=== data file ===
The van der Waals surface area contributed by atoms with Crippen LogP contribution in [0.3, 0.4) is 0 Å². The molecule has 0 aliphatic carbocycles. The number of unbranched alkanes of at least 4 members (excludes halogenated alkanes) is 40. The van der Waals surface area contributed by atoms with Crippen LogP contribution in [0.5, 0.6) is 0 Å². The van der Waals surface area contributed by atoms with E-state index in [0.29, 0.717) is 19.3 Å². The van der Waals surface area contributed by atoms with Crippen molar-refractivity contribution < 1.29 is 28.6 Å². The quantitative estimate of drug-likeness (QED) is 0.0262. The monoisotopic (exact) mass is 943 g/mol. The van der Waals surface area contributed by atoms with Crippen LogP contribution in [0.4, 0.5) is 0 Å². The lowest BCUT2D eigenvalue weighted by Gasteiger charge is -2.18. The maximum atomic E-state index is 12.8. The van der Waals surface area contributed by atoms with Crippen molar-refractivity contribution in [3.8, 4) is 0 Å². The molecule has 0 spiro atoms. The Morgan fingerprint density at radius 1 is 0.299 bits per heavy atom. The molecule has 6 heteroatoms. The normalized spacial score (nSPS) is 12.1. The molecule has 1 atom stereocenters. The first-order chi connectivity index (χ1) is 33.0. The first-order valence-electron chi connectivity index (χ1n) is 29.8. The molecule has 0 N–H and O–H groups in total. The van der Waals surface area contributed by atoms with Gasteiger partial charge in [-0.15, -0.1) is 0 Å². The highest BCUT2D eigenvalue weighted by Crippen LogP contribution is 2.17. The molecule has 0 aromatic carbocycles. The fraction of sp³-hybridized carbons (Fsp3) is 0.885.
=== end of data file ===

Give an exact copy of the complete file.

The van der Waals surface area contributed by atoms with Crippen LogP contribution in [0.3, 0.4) is 0 Å². The molecule has 0 aliphatic carbocycles. The number of unbranched alkanes of at least 4 members (excludes halogenated alkanes) is 40. The van der Waals surface area contributed by atoms with Crippen LogP contribution in [0.5, 0.6) is 0 Å². The van der Waals surface area contributed by atoms with E-state index in [0.29, 0.717) is 19.3 Å². The van der Waals surface area contributed by atoms with Crippen molar-refractivity contribution < 1.29 is 28.6 Å². The quantitative estimate of drug-likeness (QED) is 0.0262. The monoisotopic (exact) mass is 943 g/mol. The van der Waals surface area contributed by atoms with Crippen LogP contribution in [0.4, 0.5) is 0 Å². The lowest BCUT2D eigenvalue weighted by Gasteiger charge is -2.18. The maximum atomic E-state index is 12.8. The van der Waals surface area contributed by atoms with Crippen molar-refractivity contribution in [3.8, 4) is 0 Å². The molecule has 0 spiro atoms. The Morgan fingerprint density at radius 1 is 0.299 bits per heavy atom. The molecule has 6 heteroatoms. The normalized spacial score (nSPS) is 12.1. The molecule has 1 atom stereocenters. The first-order chi connectivity index (χ1) is 33.0. The first-order valence-electron chi connectivity index (χ1n) is 29.8. The molecule has 0 N–H and O–H groups in total. The van der Waals surface area contributed by atoms with Gasteiger partial charge in [-0.15, -0.1) is 0 Å². The highest BCUT2D eigenvalue weighted by Crippen LogP contribution is 2.17. The molecule has 0 aromatic carbocycles. The fraction of sp³-hybridized carbons (Fsp3) is 0.885.